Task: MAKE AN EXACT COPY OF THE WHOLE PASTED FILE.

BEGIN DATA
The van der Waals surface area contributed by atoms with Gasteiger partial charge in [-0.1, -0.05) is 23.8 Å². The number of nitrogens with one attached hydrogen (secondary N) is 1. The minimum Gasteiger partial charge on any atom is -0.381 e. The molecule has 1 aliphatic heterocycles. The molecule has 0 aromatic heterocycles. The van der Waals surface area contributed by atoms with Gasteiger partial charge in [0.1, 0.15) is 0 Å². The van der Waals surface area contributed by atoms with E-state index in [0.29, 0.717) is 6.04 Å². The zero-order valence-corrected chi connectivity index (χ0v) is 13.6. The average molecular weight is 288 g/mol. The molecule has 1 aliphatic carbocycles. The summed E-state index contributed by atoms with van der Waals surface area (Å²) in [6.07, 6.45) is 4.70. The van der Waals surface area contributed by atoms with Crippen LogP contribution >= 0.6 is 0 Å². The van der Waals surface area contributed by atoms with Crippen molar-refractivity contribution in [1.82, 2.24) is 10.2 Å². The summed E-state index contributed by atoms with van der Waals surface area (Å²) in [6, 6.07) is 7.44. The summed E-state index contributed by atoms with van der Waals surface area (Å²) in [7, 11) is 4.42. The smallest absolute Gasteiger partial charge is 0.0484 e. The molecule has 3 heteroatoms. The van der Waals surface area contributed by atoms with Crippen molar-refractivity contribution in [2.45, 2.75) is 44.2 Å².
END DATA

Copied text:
The van der Waals surface area contributed by atoms with Gasteiger partial charge in [-0.1, -0.05) is 23.8 Å². The number of nitrogens with one attached hydrogen (secondary N) is 1. The minimum Gasteiger partial charge on any atom is -0.381 e. The molecule has 1 aliphatic heterocycles. The molecule has 0 aromatic heterocycles. The van der Waals surface area contributed by atoms with Gasteiger partial charge in [0.1, 0.15) is 0 Å². The van der Waals surface area contributed by atoms with E-state index in [0.29, 0.717) is 6.04 Å². The zero-order valence-corrected chi connectivity index (χ0v) is 13.6. The average molecular weight is 288 g/mol. The molecule has 1 aliphatic carbocycles. The summed E-state index contributed by atoms with van der Waals surface area (Å²) in [6.07, 6.45) is 4.70. The van der Waals surface area contributed by atoms with Crippen LogP contribution >= 0.6 is 0 Å². The van der Waals surface area contributed by atoms with Crippen molar-refractivity contribution in [1.82, 2.24) is 10.2 Å². The summed E-state index contributed by atoms with van der Waals surface area (Å²) in [6, 6.07) is 7.44. The summed E-state index contributed by atoms with van der Waals surface area (Å²) in [7, 11) is 4.42. The smallest absolute Gasteiger partial charge is 0.0484 e. The molecule has 3 heteroatoms. The van der Waals surface area contributed by atoms with Crippen molar-refractivity contribution in [2.45, 2.75) is 44.2 Å².